These past weeks I read what friends have written about gay marriage, gun rights, gun violence, personal rights, etc. I see some friends post pictures that vehemently propose their rights come before life (an "over my dead hands" kind of approach). I see others declare that their right to say who marries whomever supersedes others' rights to marry whomever.
In this Holy Week, I am quiet -- and I listen. To fear ... that someone might have more power than you (and such power is protected by a right to "bear arms"). To injustice ... that you just want to marry whom you love. To invisibility ... as workers rights are dissipated and the middle class is diminished (while banks post the best quarter in six years and insurance company profits rise while benefits decrease). All of us seeking a place to be seen and valued and heard and honored and acknowledged.
In the midst of that I am reminded of my religious tradition -- and Jesus Christ's mandate. Many of us in the Christian tradition commemorate the first time that Communion or Eucharist (which means "Giving Thanks") was celebrated. We celebrate the Last Supper on Maundy Thursday (the Thursday before Easter). "Maundy" comes from the Latin term "Mandatum" which comes from the phrase: "Mandatum novum do vobis ut diligatis invicem sicut dilexi vos" which means "A new commandment I give to you, that you love one another as I have loved you."
It was on this night that Jesus Christ was betrayed by those to whom he was closest. Jesus knew that was going to happen -- and he told the disciples so. When the disciples heard Jesus' declaration they were shocked and dismayed, asking, "Is it I, Lord?"
"Is it I?"
"Surely you don't mean me, Lord."
Those of us in the Christian tradition are mandated to love one another. Period. But Jesus pushed the issue: "You have heard it said, 'Love your neighbors and hate your enemy.' But I tell you, love your enemies and pray for those who persecute you..." (Matthew 5). (Excellent examples of such love exist in Bishop Oscar Romero and the leaders of the Civil Rights Movement.) Archbishop Tutu, who endured the hate and injustice of Apartheid, insists: "God Love Your Enemies As Much As God Loves You" which brings shocking comfort. ("Shocking" because it's so wrong -- and "comfort" because it's so right.)
My soul grieves frequently these days. I think of the Psalmist's words in Psalm 42 and 43: "Why are you downcast, O my soul? Why so disturbed within me? Put your hope in God, for I will yet praise him, my Savior and my God." I see a nation that continues to determine what we are individually rather than who we are collectively.
I went back to read an Illinois State Senator's words from 2004:
It is that fundamental belief: I am my brother's keeper, I am my sister's keeper that makes this country work. It's what allows us to pursue our individual dreams and yet still come together as one American family. E pluribus unum: "Out of many, one." Now even as we speak, there are those who are preparing to divide us -- the spin masters, the negative ad peddlers who embrace the politics of "anything goes." Well, I say to them tonight, there is not a liberal America and a conservative America -- there is the United States of America. ... The pundits, the pundits like to slice-and-dice our country into red states and blue states; red states for Republicans, blue states for Democrats. But I've got news for them, too. We worship an "awesome God" in the blue states, and we don't like federal agents poking around in our libraries in the red states. We coach Little League in the blue states and yes, we've got some gay friends in the red states. There are patriots who opposed the war in Iraq and there are patriots who supported the war in Iraq. We are one people, all of us pledging allegiance to the stars and stripes, all of us defending the United States of America. ... Do we participate in a politics of cynicism or do we participate in a politics of hope?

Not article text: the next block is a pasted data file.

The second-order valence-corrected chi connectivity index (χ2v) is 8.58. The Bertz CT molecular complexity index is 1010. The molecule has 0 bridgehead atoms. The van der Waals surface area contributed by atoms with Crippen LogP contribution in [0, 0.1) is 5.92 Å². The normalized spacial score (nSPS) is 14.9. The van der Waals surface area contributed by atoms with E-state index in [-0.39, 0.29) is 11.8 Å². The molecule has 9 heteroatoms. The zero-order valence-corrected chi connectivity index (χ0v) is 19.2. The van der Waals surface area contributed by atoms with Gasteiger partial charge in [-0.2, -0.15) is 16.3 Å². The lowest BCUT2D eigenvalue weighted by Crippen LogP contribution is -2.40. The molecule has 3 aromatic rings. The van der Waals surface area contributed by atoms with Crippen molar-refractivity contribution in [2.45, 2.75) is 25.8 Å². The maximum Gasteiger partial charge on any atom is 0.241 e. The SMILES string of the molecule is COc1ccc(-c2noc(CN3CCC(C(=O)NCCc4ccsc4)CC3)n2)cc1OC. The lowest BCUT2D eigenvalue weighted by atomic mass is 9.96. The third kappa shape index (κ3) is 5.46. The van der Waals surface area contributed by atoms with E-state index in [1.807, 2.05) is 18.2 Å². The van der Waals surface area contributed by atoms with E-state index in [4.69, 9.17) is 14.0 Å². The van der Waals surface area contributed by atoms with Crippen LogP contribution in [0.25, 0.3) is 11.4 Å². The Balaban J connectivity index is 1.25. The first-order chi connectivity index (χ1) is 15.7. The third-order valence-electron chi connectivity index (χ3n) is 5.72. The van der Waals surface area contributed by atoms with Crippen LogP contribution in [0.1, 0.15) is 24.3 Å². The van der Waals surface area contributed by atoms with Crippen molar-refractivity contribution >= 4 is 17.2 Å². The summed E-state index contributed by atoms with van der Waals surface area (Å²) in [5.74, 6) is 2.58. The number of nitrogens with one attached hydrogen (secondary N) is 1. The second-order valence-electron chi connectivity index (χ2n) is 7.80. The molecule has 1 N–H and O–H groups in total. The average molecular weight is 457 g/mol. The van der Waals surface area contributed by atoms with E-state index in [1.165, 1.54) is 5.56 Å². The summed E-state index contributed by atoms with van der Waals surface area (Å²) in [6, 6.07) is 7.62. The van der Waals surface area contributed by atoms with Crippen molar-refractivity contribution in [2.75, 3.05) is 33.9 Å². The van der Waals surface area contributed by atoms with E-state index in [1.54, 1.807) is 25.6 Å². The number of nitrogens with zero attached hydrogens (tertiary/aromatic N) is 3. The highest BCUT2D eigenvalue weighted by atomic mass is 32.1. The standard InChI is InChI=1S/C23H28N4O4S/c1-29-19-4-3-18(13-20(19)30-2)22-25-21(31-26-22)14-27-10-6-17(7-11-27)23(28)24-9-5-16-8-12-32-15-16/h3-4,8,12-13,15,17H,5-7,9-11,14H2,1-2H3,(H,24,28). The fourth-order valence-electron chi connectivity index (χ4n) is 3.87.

Hope. The "Audacity to Hope," in the preacher's words. My soul grieves because cynicism casts a shadow on most conversations as we divide ourselves -- and almost all of us are guilty, from the preachers to the president to the pundits. People who portend to quote Scripture to support their arguments forget to "pray for those in authority." Whenever our "right" leads our behavior to not act loving, then we know that something is wrong. Archbishop Tutu (whose nation also knows division) writes in "God Has a Dream":
"Yet before you can love your neighbor -- your brother or sister -- as yourself, you must first love yourself. And to first love yourself, you must know that God loves you now and loves you always. ... If you are to be true partners with God in the transfiguration of his world and help bring this triumph of love over hatred, of good over evil, you must begin by understanding that as much as God loves you, God equally loves your enemies."
May each of us, regardless of religious tradition, be courageous enough to love our "enemy" --knowing that God loves them, too. May our behavior suggest that we DO have the audacity to hope and love -- in our words, actions, thoughts; in what we say and what we do not say; in what we do and what we do not do.